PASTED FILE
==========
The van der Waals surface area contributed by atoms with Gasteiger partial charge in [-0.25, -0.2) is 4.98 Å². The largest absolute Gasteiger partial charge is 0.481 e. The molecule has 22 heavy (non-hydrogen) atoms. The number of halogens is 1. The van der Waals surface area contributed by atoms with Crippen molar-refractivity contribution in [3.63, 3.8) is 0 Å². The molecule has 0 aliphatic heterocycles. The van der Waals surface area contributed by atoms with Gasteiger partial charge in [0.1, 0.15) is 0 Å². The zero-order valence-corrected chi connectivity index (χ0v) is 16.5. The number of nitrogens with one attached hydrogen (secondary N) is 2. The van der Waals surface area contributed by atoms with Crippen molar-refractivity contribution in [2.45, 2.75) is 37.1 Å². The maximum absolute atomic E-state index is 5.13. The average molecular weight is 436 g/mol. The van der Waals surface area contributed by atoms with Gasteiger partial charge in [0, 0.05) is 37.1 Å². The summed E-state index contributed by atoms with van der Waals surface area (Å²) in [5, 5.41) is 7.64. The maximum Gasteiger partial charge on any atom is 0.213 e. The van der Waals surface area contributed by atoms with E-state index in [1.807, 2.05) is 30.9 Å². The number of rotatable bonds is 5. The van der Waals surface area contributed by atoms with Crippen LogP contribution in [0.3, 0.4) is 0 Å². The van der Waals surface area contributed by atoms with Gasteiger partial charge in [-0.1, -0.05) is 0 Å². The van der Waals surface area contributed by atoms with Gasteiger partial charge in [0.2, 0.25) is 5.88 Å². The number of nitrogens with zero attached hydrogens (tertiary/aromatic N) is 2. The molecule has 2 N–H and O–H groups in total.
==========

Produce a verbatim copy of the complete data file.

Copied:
The van der Waals surface area contributed by atoms with Gasteiger partial charge in [-0.25, -0.2) is 4.98 Å². The largest absolute Gasteiger partial charge is 0.481 e. The molecule has 22 heavy (non-hydrogen) atoms. The number of halogens is 1. The van der Waals surface area contributed by atoms with Crippen molar-refractivity contribution in [3.63, 3.8) is 0 Å². The molecule has 0 aliphatic heterocycles. The van der Waals surface area contributed by atoms with Gasteiger partial charge in [0.1, 0.15) is 0 Å². The zero-order valence-corrected chi connectivity index (χ0v) is 16.5. The number of nitrogens with one attached hydrogen (secondary N) is 2. The van der Waals surface area contributed by atoms with Crippen molar-refractivity contribution in [2.45, 2.75) is 37.1 Å². The maximum absolute atomic E-state index is 5.13. The average molecular weight is 436 g/mol. The van der Waals surface area contributed by atoms with Gasteiger partial charge in [0, 0.05) is 37.1 Å². The summed E-state index contributed by atoms with van der Waals surface area (Å²) in [5, 5.41) is 7.64. The maximum Gasteiger partial charge on any atom is 0.213 e. The van der Waals surface area contributed by atoms with E-state index in [1.807, 2.05) is 30.9 Å². The number of rotatable bonds is 5. The van der Waals surface area contributed by atoms with Crippen LogP contribution in [0.3, 0.4) is 0 Å². The van der Waals surface area contributed by atoms with Gasteiger partial charge in [-0.1, -0.05) is 0 Å². The van der Waals surface area contributed by atoms with Gasteiger partial charge in [0.2, 0.25) is 5.88 Å². The number of nitrogens with zero attached hydrogens (tertiary/aromatic N) is 2. The molecule has 2 N–H and O–H groups in total.